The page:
DALLAS: Big market, a QB of their own who they can’t get on the same page with (so there may be an open chair there), but a team that is never as good as the hype. A defense that was historically bad and an offensive line that, due to retirements and injuries, would really struggle to keep any QB upright. I keep coming back to BIG MARKET.

CHICAGO: Big market, no QB, decent defense, but a team whose decision-makers are on a one-year reprieve and whose futures are in doubt. The offensive line that might be one of the worst in the whole NFL. Okay, it takes me back to BIG MARKET.


NEW ORLEANS: Historically good offense. A QB who is retiring. A coach who is known for being one of the best play-callers and game plan designers in the league. A solid defense that is good enough to win with. BUT, it’s also a place that is desperately trying to reduce cap dollars to the tune of almost $100M just to be compliant by March 17. A trade for a $35M a year QB is never gonna happen. I think this team was thrown into the mix to throw the masses off the trail of BIG MARKET.


LAS VEGAS: I might be a bit cynical here but…. It’s a team with a head coach known for a ready-fire-aim approach, who also has unchecked authority in team building. He has failed miserably (as the GM). This team flat out spent millions to reshape a defense last year, then promptly went backwards in every way. I am going to put this choice in a category and let you connect the dots. HAPPY WIFE, HAPPY LIFE.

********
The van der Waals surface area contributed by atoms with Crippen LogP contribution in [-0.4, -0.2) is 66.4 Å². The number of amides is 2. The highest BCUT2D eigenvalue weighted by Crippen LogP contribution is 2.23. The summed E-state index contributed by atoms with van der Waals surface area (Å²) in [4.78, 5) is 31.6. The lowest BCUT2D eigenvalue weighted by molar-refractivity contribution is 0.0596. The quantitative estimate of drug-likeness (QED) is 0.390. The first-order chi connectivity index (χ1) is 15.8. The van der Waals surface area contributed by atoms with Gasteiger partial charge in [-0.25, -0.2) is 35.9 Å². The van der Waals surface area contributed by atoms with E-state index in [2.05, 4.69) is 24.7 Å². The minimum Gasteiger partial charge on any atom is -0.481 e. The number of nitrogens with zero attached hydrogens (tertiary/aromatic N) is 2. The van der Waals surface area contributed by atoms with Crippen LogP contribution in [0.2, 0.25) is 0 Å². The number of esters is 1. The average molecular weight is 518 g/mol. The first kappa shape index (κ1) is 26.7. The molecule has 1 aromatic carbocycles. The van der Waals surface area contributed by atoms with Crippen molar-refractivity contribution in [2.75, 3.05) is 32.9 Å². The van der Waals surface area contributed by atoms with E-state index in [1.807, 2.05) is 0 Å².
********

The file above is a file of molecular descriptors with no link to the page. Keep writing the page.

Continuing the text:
When one circles back with regard to all of this, I can’t get this out of my head — BIG MARKETS, BRANDING, LEGACY — all things not real conducive to good QB play. How much of what Wilson has said lately comes from frustration or others around him telling him he’s on the same footing as Tom Brady, which, IMO, might be overvaluing your hand? As Bill Parcells once said, "I don’t want a diva for my quarterback”. Wilson’s play suffered during the back half of 2020 and now all of this noise gives me pause to question his authenticity and agenda.


I think the key to the whole affair is GM Schneider. At some point, he has to be the mediator here, the guy who brings the head coach and the QB back to the same page. He is the one person within the organization who has respect from both sides with all things football. It also makes sense for him to be in this role because he just signed a new long-term contract extension. I would guess Schneider’s new deal comes with newly and reassigned power and authority and control of the roster, once Carroll retires (Schneider’s deal is three years longer than Carroll's). If it doesn’t come with added power and authority, Schneider should find a new agent. This latest situation will test his leadership skills.


I don’t feel he needs to come out publically with any statements. This is not a distraction within the walls at VMAC, at this time. They are carrying on with free agent and draft meetings and executing a cap and team building plan that Russell will be a part of. They don’t play a game for 6 months so there is plenty of time to make things right.

As I said, the truth with what has become “Mr. Wilson’s Wild Ride” is somewhere in the middle and finding common ground, as well as blame. Better communication is the only way it gets fixed. Everybody needs to look in the mirror and be accountable for their own actions.